The reference standard against which the sonographic measurements were compared was a determination of the causes of postextubation respiratory failure by experts reviewing the medical records. Since the days of David Hume (1711 to 1776), it has been recognized that reaching conclusions on causation is extremely complex, even when rigorous experimentation is employed. Considering the amount of missing information in any medical record, this reference standard is dubitable.
An aligned concern is learning of a technique being commended for its ability to compensate for missing data (Supplemental Digital Content 4 from Silva et al.,1 According to this framework, a doctor is advised to make life-and-death decisions based on data he or she is simply imagining as opposed to measuring. For most of the twentieth century, clinical scientists aspired to the methodology of physics. Science may not always attain ontologic certitude—ontology being the branch of metaphysics concerned with what really exists (as opposed to what appears to exist and does not)6 —but science prides itself, unceasingly, as the polar opposite of fiction. Today’s researchers rely increasingly on paradigms borrowed from social-science disciplines and business. When imaginary data are considered the equal of actual measurements, we have strayed very far from the certainty desired by Thomas the Apostle.
As with all of medicine, the primary challenge for clinicians is to take data generated in groups of patients and determine how to best apply the information in the single patient being managed at a given moment in time.7  In patients recovering from respiratory failure, extubation is fraught with a high risk of death. Most patients (80 to 90%) tolerate extubation without difficulty, but patients developing distress after extubation have a high mortality (sevenfold higher in the present study). Extubation is too great a hazard to doff one’s thinking cap and rely instead on a black box.8 
Contrary to the authors’ claim that pressure support of 7 cm H2O is a low setting, it achieves an average decrease in work of breathing of at least 40%.8,9  In some patients, the decrease exceeds 80%. Before removing an endotracheal tube in a fragile patient, the clinician needs to ensure that the patient can cope with an increase in the work of breathing of this magnitude. In such circumstances, it is imperative to ensure that the patient can breathe without distress in the complete absence of ventilator assistance—with pressure support and positive end-expiratory pressure both set at 0 or with use of a T-piece circuit.8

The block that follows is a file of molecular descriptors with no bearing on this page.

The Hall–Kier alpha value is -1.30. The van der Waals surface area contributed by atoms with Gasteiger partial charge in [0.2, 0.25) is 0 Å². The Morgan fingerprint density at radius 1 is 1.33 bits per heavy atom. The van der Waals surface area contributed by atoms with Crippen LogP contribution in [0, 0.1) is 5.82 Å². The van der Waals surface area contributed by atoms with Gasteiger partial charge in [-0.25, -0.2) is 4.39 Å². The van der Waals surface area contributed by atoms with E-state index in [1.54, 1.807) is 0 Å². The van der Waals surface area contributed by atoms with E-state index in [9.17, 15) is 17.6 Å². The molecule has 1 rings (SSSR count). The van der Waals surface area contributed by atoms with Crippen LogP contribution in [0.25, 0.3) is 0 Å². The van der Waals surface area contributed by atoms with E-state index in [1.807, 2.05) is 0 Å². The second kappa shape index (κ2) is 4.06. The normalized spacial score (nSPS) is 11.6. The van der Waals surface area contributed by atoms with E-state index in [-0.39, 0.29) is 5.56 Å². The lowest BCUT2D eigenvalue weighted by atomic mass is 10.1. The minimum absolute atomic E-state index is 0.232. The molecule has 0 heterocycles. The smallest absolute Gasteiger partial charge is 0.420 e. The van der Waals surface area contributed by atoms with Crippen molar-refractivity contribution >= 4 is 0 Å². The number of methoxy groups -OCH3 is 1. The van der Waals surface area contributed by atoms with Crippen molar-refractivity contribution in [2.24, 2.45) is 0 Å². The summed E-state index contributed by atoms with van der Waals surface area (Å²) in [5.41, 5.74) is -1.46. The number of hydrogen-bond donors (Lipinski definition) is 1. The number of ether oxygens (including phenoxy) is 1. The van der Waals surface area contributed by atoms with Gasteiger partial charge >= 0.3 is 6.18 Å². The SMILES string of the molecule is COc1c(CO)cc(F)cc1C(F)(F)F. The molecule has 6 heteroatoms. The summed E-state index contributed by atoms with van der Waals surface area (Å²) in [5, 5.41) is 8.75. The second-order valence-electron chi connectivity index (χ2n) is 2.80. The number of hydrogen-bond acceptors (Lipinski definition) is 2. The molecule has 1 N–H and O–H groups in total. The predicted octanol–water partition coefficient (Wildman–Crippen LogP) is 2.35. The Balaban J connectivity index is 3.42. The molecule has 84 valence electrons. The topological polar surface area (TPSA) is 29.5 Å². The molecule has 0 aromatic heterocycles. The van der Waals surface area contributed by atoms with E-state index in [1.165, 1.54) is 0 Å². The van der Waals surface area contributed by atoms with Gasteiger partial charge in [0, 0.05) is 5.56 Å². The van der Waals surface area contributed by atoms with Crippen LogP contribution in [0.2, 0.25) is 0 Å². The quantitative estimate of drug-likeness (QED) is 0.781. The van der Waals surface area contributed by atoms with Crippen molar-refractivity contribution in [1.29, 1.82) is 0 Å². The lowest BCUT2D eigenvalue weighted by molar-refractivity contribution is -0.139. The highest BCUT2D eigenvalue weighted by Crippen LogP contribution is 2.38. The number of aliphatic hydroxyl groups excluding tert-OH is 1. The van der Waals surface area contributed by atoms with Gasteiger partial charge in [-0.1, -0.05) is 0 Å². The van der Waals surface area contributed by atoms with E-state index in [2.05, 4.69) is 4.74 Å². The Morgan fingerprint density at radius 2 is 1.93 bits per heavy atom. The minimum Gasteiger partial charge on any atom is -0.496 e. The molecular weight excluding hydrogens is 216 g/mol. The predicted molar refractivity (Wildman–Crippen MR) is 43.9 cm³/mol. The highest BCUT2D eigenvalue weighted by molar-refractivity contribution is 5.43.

The limited differences in respiratory frequency (and total lack of discrimination in tidal volume) between success and failure patients at pressure support of 7 cm H2O provide vivid evidence of the confounding influence of pressure support when making decisions about weaning/extubation (tables in Supplemental Digital Content 6 from Silva et al.,1 The presence of pulmonary edema at the start of the study and its lack of progression over time (Supplemental Digital Content 8 from Silva et al.,1 further highlights how pressure support clouds the view of a clinician trying to reach a clear picture of a patient’s likelihood of tolerating extubation.
As reported by Silva et al.,1  the use of ultrasound to detect pulmonary edema and left-ventricular pressure may help clinicians when making decisions about weaning/extubation. Considering the hazards of mechanical ventilation, it would be imprudent to delay extubation based solely on the mathematical model presently reported. Decisions about weaning/extubation are confusing enough, given the prevailing practice of evaluating patients at high levels of ventilator assistance (namely, pressure support 5 to 7 cm H2O), and further extending the leap into the dark through use of imaginary numbers is best avoided.
Competing Interests
Dr. Tobin receives royalties for two books on critical care published by McGraw-Hill, Inc. (New York, New York). Dr. Laghi declares no competing interests.
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Image: J. P. Rathmell.
Image: J. P. Rathmell.
Image: J. P. Rathmell.